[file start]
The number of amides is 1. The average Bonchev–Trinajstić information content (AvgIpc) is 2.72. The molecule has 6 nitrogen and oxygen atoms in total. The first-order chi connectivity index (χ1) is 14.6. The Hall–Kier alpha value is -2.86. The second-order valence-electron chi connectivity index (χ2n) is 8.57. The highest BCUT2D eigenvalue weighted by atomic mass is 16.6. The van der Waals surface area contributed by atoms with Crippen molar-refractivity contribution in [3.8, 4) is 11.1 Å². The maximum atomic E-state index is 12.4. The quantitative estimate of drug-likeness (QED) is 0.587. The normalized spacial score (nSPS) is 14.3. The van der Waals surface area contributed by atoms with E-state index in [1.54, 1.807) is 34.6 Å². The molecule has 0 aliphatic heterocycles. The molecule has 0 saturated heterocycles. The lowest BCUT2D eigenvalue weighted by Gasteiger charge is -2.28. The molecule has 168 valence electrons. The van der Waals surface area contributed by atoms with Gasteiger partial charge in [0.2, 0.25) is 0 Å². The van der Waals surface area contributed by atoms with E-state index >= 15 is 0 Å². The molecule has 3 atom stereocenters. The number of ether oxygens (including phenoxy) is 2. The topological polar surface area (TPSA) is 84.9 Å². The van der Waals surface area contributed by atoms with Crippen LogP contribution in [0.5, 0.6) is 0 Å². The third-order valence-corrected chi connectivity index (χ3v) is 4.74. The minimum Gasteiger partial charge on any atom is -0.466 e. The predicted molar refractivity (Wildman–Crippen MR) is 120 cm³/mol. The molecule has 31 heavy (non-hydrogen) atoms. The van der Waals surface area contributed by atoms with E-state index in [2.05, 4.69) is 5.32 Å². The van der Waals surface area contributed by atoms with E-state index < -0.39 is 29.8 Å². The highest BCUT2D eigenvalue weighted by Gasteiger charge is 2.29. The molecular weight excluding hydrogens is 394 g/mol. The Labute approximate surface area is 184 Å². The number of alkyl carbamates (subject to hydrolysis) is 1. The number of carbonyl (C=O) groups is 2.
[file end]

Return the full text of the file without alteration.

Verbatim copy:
The number of amides is 1. The average Bonchev–Trinajstić information content (AvgIpc) is 2.72. The molecule has 6 nitrogen and oxygen atoms in total. The first-order chi connectivity index (χ1) is 14.6. The Hall–Kier alpha value is -2.86. The second-order valence-electron chi connectivity index (χ2n) is 8.57. The highest BCUT2D eigenvalue weighted by atomic mass is 16.6. The van der Waals surface area contributed by atoms with Crippen molar-refractivity contribution in [3.8, 4) is 11.1 Å². The maximum atomic E-state index is 12.4. The quantitative estimate of drug-likeness (QED) is 0.587. The normalized spacial score (nSPS) is 14.3. The van der Waals surface area contributed by atoms with E-state index in [1.54, 1.807) is 34.6 Å². The molecule has 0 aliphatic heterocycles. The molecule has 0 saturated heterocycles. The lowest BCUT2D eigenvalue weighted by Gasteiger charge is -2.28. The molecule has 168 valence electrons. The van der Waals surface area contributed by atoms with Gasteiger partial charge in [0.2, 0.25) is 0 Å². The van der Waals surface area contributed by atoms with E-state index >= 15 is 0 Å². The molecule has 3 atom stereocenters. The number of ether oxygens (including phenoxy) is 2. The topological polar surface area (TPSA) is 84.9 Å². The van der Waals surface area contributed by atoms with Crippen LogP contribution in [0.5, 0.6) is 0 Å². The third-order valence-corrected chi connectivity index (χ3v) is 4.74. The minimum Gasteiger partial charge on any atom is -0.466 e. The predicted molar refractivity (Wildman–Crippen MR) is 120 cm³/mol. The molecule has 31 heavy (non-hydrogen) atoms. The van der Waals surface area contributed by atoms with E-state index in [2.05, 4.69) is 5.32 Å². The van der Waals surface area contributed by atoms with E-state index < -0.39 is 29.8 Å². The highest BCUT2D eigenvalue weighted by Gasteiger charge is 2.29. The molecular weight excluding hydrogens is 394 g/mol. The Labute approximate surface area is 184 Å². The number of alkyl carbamates (subject to hydrolysis) is 1. The number of carbonyl (C=O) groups is 2.